Transcription Methodology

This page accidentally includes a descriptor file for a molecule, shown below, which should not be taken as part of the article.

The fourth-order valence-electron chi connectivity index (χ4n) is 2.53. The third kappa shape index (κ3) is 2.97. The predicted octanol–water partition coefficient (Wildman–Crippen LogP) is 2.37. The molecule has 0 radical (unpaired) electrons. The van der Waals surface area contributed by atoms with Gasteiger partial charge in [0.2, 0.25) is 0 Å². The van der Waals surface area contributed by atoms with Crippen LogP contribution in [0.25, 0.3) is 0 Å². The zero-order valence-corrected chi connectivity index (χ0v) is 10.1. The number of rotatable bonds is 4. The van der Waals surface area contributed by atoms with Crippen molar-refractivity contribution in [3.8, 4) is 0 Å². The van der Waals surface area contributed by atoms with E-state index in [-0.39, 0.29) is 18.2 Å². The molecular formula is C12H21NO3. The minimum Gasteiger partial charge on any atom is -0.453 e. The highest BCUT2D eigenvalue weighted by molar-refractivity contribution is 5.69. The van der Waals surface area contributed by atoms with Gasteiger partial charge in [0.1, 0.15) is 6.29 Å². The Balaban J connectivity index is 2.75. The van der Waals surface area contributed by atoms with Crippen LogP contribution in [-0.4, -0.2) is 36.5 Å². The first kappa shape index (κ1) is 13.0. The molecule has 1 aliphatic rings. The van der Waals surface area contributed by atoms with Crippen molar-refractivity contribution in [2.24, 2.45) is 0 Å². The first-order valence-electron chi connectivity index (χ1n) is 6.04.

The corpus is transcribed orthographically and, for the most part, without punctuation. A full-stop is used in the transcription where there is any need for clarity about the position of the end of a clause (this need can arise for syntactic or phonetic/supra-segmental reasons). In the default case of no full-stop between clauses, adverbials appearing to the left of verb phrases can be assumed to be initial adverbials occurring pre-verbally (e.g. in a sequence such as 'c'est ce qu'elle a compris le lendemain matin elle a décidé de partir', 'le lendemain' is at the head of the second clause unless otherwise indicated by a full-stop after 'matin') . A question mark is used to indicate a question, primarily because questions in oral French often take the same syntactic form as declaratives, the distinction being intonational rather than syntactic. The exceptions to orthographic transcription are proper nouns and names, where initial capital letters are used, as well as a small number of very specific contexts where a non-orthographic transcription is necessary to reflect the context in which a negative construction is found, i.e. 't'as pas' for 'tu as pas', 'j'sais pas' for 'je sais pas', 'y a pas' where 'il' is not pronounced. The transcription is literal rather than normative, reflecting the nature of oral discourse, and therefore includes repetitions, ellipses, false starts etc. Errors relative to standard French appear where they occur (e.g. 'il s'est mit à…'). Truncated words are transcribed by giving an approximation to the intial sounds followed by '-', e.g. 'str-'. In the case of proper names, an attempt was made to establish attested spellings and the spelling adopted was the one that best reflected the storyteller's pronunciation. In some cases it was necessary to make a small modification to an attested spelling in order to convey the pronunciation in French. Where it is not absolutely clear whether an item is articulated or not, the item is given in brackets; this is particularly common with 'et'. Where there are two lexical or grammatical possibilities in a given context, either (i) the version considered most likely by the researcher in the light of the pronunciation and context appears in the transcription with the other possibility in brackets after a forward slash 'et (/est)', or (ii) in the case of singular/plural agreement, the second possibility is given in brackets e.g. 'il(s) pense(nt)'. Where a semi-lexical form is used, it is transcribed where possible, e.g. 'euh', 'mmm'. Less clear forms are given as part of a vocal 'seg' with an approximation to spelling if possible. Unclear sections are marked up using the 'unclear' TEI function and where possible, a reason is given and/or a best guess at content. Sung, incanted or whispered passages within the narrative are normally transcribed and marked up using the TEI 'rend' function. Songs at the beginning or end of narratives are not normally transcribed if they do not form part of the narrative itself; these and non-vocal events such as instrumental music are marked up using the TEI 'event' function. Pauses are not normally indicated because they are multiple and are normally short but where there is an exceptionally long pause, the TEI 'pause' tag is used.